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      Detergent-insoluble aggregates associated with amyotrophic lateral sclerosis in transgenic mice contain primarily full-length, unmodified superoxide dismutase-1.

      The Journal of Biological Chemistry
      Amyotrophic Lateral Sclerosis, enzymology, genetics, Animals, Chromatography, Liquid, Detergents, Humans, Mass Spectrometry, Mice, Mice, Transgenic, Molecular Weight, Solubility, Superoxide Dismutase, chemistry, metabolism

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          Abstract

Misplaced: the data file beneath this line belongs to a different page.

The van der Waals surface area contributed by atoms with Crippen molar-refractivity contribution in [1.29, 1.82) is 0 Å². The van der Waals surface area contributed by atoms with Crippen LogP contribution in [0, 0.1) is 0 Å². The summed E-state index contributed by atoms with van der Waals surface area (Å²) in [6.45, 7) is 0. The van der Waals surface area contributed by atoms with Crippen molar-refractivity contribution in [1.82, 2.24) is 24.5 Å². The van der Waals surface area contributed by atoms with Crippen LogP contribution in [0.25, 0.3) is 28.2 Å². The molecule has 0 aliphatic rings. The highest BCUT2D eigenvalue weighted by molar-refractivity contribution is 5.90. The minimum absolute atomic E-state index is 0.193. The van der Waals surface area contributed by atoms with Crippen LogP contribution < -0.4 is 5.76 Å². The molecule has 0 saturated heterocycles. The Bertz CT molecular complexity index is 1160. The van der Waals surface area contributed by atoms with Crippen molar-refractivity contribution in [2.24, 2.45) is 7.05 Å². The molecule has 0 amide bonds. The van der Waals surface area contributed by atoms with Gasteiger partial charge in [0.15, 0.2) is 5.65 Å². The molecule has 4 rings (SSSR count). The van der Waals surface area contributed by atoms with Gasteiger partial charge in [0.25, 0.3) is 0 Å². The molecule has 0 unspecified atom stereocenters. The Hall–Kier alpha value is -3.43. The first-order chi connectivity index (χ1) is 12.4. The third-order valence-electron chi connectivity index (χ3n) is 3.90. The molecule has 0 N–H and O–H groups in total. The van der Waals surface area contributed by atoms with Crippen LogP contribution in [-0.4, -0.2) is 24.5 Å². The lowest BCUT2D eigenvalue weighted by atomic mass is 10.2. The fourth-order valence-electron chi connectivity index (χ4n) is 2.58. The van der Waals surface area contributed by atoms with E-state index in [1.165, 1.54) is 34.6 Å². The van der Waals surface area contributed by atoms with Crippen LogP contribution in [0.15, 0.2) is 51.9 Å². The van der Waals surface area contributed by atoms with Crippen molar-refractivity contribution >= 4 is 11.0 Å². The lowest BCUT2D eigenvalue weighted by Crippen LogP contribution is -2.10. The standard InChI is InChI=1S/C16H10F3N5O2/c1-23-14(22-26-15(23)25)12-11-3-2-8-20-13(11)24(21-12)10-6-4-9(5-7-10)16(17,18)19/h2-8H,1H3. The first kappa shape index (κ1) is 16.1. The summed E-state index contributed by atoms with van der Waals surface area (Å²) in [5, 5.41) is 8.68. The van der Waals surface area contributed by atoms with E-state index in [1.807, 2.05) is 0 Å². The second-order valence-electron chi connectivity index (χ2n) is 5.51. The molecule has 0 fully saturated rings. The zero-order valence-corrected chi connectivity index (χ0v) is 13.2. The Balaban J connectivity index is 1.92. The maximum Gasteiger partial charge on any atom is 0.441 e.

Determining the composition of aggregated superoxide dismutase 1 (SOD1) species associated with amyotrophic lateral sclerosis (ALS), especially with respect to co-aggregated proteins and post-translational modifications, could identify cellular or biochemical factors involved in the formation of these aggregates and explain their apparent neurotoxicity. The results of mass spectrometric and shotgun-proteomic analyses of SOD1-containing aggregates isolated from spinal cords of symptomatic transgenic ALS mice using two different isolation strategies are presented, including 1) resistance to detergent extraction and 2) size exclusion-coupled anti-SOD1 immunoaffinity chromatography. Forty-eight spinal cords from three different ALS-SOD1 mutant mice were analyzed, namely G93A, G37R, and the unnatural double mutant H46R/H48Q. The analysis consistently revealed that the most abundant proteins recovered from aggregate species were full-length unmodified SOD1 polypeptides. Although aggregates from some spinal cord samples contained trace levels of highly abundant proteins, such as vimentin and neurofilament-3, no proteins were consistently found to co-purify with mutant SOD1 in stoichiometric quantities. The results demonstrate that the principal protein in the high molecular mass aggregates whose appearance correlates with symptoms of the disease is the unmodified, full-length SOD1 polypeptide.

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